More work, more questions… and certainty? The Senate will work through amendments to the $1 trillion infrastructure bill that includes $550 billion in new spending. But how might it be paid for? Will economic growth help cover the cost, or revenues collected with increased reporting on cryptocurrencies?
And what will happen in the House? Speaker Nancy Pelosi says she will not take it up until the Senate approves a $3.5 trillion budget reconciliation package that includes many of Biden’s other domestic priorities. Senate Majority Leader Chuck Schumer insists that the Senate will pass both the bipartisan infrastructure bill and the $3.5 trillion budget blueprint before leaving for the August recess.
The US economy fully recovered from the pandemic by June 30, but what’s next? The US Department of Commerce reported an annual economic growth rate of 6.5 percent in the quarter ending in June. Economists are still optimistic for continued growth through 2021, but surging COVID cases, especially the delta variant, among unvaccinated people temper that optimism.
Wisconsin’s property tax limits may be fueling more referendums and borrowing. A new report from the nonpartisan Wisconsin Policy Forum finds that local governments have been using debt to cover most spending that would usually be covered with cash. Property tax levies for debts issued after 2005 are exempt from state limits. Through that exemption, cities, villages and towns increased property taxes by 3 percent in 2020-21. The net new construction rate, which generally drives property tax rates, was 1.6 percent.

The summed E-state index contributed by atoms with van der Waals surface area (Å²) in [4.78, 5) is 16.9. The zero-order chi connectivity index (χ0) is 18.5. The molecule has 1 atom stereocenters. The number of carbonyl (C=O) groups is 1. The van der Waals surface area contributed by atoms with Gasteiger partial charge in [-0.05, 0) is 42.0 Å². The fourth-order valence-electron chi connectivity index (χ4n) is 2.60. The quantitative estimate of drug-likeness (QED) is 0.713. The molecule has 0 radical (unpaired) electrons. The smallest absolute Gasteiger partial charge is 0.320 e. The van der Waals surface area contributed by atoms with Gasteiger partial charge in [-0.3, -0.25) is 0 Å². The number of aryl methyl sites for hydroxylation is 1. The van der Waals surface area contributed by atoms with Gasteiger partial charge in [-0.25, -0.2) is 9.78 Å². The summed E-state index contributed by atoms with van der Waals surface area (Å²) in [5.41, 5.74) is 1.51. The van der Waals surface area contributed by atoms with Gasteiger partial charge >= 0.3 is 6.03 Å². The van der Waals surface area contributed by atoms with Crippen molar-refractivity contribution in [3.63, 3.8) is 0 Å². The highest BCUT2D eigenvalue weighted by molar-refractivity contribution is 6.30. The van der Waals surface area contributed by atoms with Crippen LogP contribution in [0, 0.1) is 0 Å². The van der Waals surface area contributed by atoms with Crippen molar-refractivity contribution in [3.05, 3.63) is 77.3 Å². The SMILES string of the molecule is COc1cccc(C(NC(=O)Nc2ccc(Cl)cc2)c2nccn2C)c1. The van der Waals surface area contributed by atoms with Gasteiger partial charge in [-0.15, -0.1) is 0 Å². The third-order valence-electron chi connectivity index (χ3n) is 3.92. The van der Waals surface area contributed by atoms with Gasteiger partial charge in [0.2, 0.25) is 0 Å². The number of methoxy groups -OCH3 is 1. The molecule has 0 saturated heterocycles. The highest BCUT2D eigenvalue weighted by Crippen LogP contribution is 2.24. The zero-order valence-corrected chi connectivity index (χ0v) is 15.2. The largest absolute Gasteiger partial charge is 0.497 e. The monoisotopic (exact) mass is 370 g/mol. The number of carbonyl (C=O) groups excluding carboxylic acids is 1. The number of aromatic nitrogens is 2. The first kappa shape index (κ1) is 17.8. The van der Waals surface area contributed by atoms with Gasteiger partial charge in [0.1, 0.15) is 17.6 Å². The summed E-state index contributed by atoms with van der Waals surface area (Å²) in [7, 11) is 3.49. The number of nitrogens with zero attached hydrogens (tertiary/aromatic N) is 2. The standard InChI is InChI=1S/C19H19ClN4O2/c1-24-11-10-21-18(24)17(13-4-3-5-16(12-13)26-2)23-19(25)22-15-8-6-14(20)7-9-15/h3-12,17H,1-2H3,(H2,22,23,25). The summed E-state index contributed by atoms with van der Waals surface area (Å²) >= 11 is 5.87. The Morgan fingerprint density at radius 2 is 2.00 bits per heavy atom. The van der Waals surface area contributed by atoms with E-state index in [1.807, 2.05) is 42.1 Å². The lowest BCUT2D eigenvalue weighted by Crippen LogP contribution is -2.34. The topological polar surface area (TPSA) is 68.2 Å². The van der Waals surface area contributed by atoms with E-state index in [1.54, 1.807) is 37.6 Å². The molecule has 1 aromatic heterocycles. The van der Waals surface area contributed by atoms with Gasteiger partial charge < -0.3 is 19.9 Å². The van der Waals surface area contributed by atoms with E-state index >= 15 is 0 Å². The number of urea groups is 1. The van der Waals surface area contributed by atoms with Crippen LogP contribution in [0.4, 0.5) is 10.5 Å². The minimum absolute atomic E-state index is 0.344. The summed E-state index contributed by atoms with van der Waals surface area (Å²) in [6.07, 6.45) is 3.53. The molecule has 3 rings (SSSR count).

Massachusetts House (and likely Senate): Delay charitable giving tax deduction. The Massachusetts House and Senate approved a one-year postponement of the charitable tax deduction to Jan. 1, 2023, as part of the state’s 2022 budget. Gov. Charlie Baker vetoed the delay legislation, but the House just voted to override the veto and the Senate is expected to follow suit. The deduction would cost an estimated $64 million in the current budget year and $300 million annually. “Yes, the revenue picture is rosy, but it’s not certain. It doesn’t mean no, just not now,” said Rep. Mark Cusack, the House chair of the Committee on Revenue.
Brazil likely to vote on tax reform next week. The nation’s lower house of Congress returns next week, and is expected to vote on tax legislation that is aimed at simplifying and lowering personal income taxes and levies on corporate profits. Brazil's tax regime is widely seen as one of the most complex in the world.
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